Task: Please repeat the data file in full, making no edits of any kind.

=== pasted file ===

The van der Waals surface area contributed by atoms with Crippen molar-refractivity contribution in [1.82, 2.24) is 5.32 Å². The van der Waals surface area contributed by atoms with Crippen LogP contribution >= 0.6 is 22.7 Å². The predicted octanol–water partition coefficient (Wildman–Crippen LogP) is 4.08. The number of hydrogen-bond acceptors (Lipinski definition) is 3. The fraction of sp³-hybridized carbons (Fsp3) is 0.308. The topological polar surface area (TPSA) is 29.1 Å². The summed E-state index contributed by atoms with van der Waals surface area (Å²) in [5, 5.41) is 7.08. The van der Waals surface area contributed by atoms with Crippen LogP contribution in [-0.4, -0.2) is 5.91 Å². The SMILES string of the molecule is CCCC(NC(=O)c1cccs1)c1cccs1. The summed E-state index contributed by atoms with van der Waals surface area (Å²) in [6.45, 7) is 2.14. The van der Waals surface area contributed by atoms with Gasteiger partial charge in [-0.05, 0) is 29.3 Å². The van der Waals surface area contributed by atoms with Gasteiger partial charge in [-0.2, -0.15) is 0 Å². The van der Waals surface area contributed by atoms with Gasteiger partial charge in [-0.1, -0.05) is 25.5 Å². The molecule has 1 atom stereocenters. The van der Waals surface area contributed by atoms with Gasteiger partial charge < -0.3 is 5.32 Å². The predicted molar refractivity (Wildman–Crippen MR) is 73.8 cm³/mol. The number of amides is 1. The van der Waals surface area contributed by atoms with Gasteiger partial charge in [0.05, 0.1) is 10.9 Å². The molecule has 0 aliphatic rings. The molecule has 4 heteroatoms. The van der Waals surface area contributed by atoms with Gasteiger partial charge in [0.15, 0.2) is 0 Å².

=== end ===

The van der Waals surface area contributed by atoms with Crippen molar-refractivity contribution in [1.82, 2.24) is 5.32 Å². The van der Waals surface area contributed by atoms with Crippen LogP contribution >= 0.6 is 22.7 Å². The predicted octanol–water partition coefficient (Wildman–Crippen LogP) is 4.08. The number of hydrogen-bond acceptors (Lipinski definition) is 3. The fraction of sp³-hybridized carbons (Fsp3) is 0.308. The topological polar surface area (TPSA) is 29.1 Å². The summed E-state index contributed by atoms with van der Waals surface area (Å²) in [5, 5.41) is 7.08. The van der Waals surface area contributed by atoms with Crippen LogP contribution in [-0.4, -0.2) is 5.91 Å². The SMILES string of the molecule is CCCC(NC(=O)c1cccs1)c1cccs1. The summed E-state index contributed by atoms with van der Waals surface area (Å²) in [6.45, 7) is 2.14. The van der Waals surface area contributed by atoms with Gasteiger partial charge in [-0.05, 0) is 29.3 Å². The van der Waals surface area contributed by atoms with Gasteiger partial charge in [-0.2, -0.15) is 0 Å². The van der Waals surface area contributed by atoms with Gasteiger partial charge in [-0.1, -0.05) is 25.5 Å². The molecule has 1 atom stereocenters. The van der Waals surface area contributed by atoms with Gasteiger partial charge < -0.3 is 5.32 Å². The predicted molar refractivity (Wildman–Crippen MR) is 73.8 cm³/mol. The number of amides is 1. The van der Waals surface area contributed by atoms with Gasteiger partial charge in [0.05, 0.1) is 10.9 Å². The molecule has 0 aliphatic rings. The molecule has 4 heteroatoms. The van der Waals surface area contributed by atoms with Gasteiger partial charge in [0.15, 0.2) is 0 Å².